Editor’s note: The race for the 30th District seat in the N.C. Senate, which represents Surry and other area counties, originally pitted Democratic nominee Ric Marshall against incumbent Republican Don East, who died on Oct. 22. East’s name will remain on the ballot for Tuesday’s election, and in the meantime area GOP officials are meeting to pick a replacement. Background information on Marshall and his responses to a series of questions relative to state government are being presented here today.
Name: Ric Marshall
Place of residence: Ararat
Educational background: Graduate of Patrick Henry Community College in Martinsville, Va.
Occupation: Is the president of Southland Logistics, a general freight trucking company headquartered in Boonville.
Previous political experience/public service: Has been a candidate for state legislative and county commissioner seats in the past; serves on the boards of directors of Yadkin Valley Economic Development District Inc. and the Uptown Gallery; is a founder of the group Matthew 25:35 Inc., which supplements the work of area food banks.
Question: Why are you the best candidate for this office?
Answer: Because I’ve been in the community and I have my finger on the pulse of the community. I’ve worked as a volunteer and am aware of what our area needs.
Folks are out of work and some don’t even have enough food on the table and we’re playing party politics in Raleigh and Washington. I want to be a senator for all the people. I’ve been campaigning for quite some time, sometimes covering the entire district in a day. Campaigning is not only a time for people to get to know you, it’s also a time for you to get to know the people.
You can’t just sit in Raleigh and know the needs of your district. When legislation is proposed, I will ask teachers, business owners and others, “how does this affect you?” I will represent everyone. Right now, we’re not getting that — we’re not getting that at all. The people of the 30th District are not getting the representation they deserve. I have been endorsed by the N.C. Association of Educators and N.C. Voters for Animal Welfare.
Question: What is your assessment of the present condition of state government?
Answer: I see it as disabled. The N.C. General Assembly has a 16-percent approval rating right now. If you and I had a 16-percent approval rating, what would we have? We’d be unemployed. We’re at a stalemate in Raleigh and nothing is getting done that is helping the 30th District. We’ve seen no jobs come to Surry County and we’ve not seen anything that’s helped the 30th District in the last two years.
Question: Along with jobs, what are the most urgent needs in this district?
Answer: Education is the main one. The N.C. General Assembly cut $1.6 billion out of education and said, “we’re not cutting teachers.” But when you’re cutting funding to the counties, it ends up cutting teaching jobs and education is the key to everything. Our children are our future and their future depends on education. It is going to bring in new jobs.
Let me give you a quick example: Wilkes County’s biggest employer went to the school officials there and said, “the county needs new schools and we’ll even help you with the costs.” The school officials played partisan politics and said no and their biggest employer picked up and moved to Mooresville. That was Lowe’s hardware. This is a prime example of how education is the key to everything, because you have to educate your work force.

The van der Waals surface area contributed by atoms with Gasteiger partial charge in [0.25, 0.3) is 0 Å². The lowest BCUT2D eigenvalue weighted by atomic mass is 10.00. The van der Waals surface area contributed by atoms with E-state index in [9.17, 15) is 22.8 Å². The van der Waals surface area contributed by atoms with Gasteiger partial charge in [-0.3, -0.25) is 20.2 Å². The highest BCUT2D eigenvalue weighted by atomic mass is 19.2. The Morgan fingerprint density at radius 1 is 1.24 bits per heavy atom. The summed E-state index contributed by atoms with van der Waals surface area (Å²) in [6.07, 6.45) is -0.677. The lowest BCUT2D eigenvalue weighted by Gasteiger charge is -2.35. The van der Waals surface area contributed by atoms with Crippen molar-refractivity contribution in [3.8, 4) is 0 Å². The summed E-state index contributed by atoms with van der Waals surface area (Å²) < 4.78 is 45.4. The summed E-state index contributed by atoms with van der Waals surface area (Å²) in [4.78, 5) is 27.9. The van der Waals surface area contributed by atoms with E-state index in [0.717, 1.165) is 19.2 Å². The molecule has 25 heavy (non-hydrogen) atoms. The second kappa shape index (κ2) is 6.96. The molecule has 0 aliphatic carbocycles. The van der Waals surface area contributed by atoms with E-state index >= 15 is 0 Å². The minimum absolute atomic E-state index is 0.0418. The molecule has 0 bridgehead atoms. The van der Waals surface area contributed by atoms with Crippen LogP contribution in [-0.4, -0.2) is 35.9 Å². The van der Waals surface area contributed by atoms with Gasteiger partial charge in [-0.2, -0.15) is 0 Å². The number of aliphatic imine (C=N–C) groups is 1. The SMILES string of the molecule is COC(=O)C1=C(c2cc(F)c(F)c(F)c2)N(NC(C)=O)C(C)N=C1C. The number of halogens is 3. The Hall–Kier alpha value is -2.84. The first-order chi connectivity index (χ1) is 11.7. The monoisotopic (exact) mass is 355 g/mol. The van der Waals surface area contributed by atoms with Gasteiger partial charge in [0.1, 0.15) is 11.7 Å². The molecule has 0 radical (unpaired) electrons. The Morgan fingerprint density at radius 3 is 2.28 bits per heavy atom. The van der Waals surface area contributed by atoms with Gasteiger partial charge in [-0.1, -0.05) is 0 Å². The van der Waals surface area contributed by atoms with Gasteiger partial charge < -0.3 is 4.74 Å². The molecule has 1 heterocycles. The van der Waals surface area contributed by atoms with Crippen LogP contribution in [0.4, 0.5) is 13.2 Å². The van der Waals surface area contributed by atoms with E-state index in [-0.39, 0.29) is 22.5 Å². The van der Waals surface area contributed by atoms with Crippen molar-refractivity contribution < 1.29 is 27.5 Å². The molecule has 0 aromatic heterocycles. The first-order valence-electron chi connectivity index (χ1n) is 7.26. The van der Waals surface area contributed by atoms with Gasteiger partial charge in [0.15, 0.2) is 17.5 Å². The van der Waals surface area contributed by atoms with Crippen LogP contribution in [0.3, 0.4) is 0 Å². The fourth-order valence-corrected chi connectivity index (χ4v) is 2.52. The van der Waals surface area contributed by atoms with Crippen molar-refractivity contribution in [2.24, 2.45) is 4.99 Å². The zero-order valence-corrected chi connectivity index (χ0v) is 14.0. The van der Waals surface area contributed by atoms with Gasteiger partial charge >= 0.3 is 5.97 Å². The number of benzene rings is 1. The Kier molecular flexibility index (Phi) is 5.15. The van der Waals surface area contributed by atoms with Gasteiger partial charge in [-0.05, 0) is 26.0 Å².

Question: Assuming creating jobs in the district would be your top priority if elected, how would you bring that about?
Answer: Well, first of all I would be an active partner in trying to get folks to take a look at North Carolina and at Surry, Stokes and Wilkes counties. I would get them to come to our area and take a look at our interstate highways and other resources. You can’t just sit in Raleigh and say “I’m the senator for the 30th District.” You have to get out and work. I also would help small business, not just by giving them tax breaks but providing a helping hand in other ways that will allow them to grow.
Question: The state budget is tight; what areas do you think should be cut, or on the other hand, which might be in need of more funding?
Answer: Well, of course, education needs more funding to make sure we’re teaching the children. The first thing you’ve got to do is agree where wasteful spending is occurring. You’ve got public servants going to Raleigh and getting paid $45,000 for a part-time job, then they turn around and reduce funding to education and lay off people. Educating our children is not wasteful spending.
We’ve got to look at the budget for each state agency and stop practices such as making sure funds left over at the end of the year are spent by those agencies rather than going back into the revenue pool. They should be returned, with the understanding that spending less won’t cause the agencies to be shorted for the next year if the same level of funding is needed. We need leadership for that kind of thing.
Question: Other than more money, what should be done to improve public education in North Carolina?
Answer: I personally would like to look at ways to address the teaching of our children that are not just focused on testing, so they know more about history, more about math, more about English — so they’re not just being taught to take tests. We need to make sure students know what they have to in order to survive in a global economy.
But with the devastating cuts the N.C. General Assembly has made in the last two years in education, North Carolina is now 49th in the nation behind Mississippi. We are losing one out of eight teachers to different careers and some people will come here to be trained, then go to other states such as Pennsylvania where they can be paid more.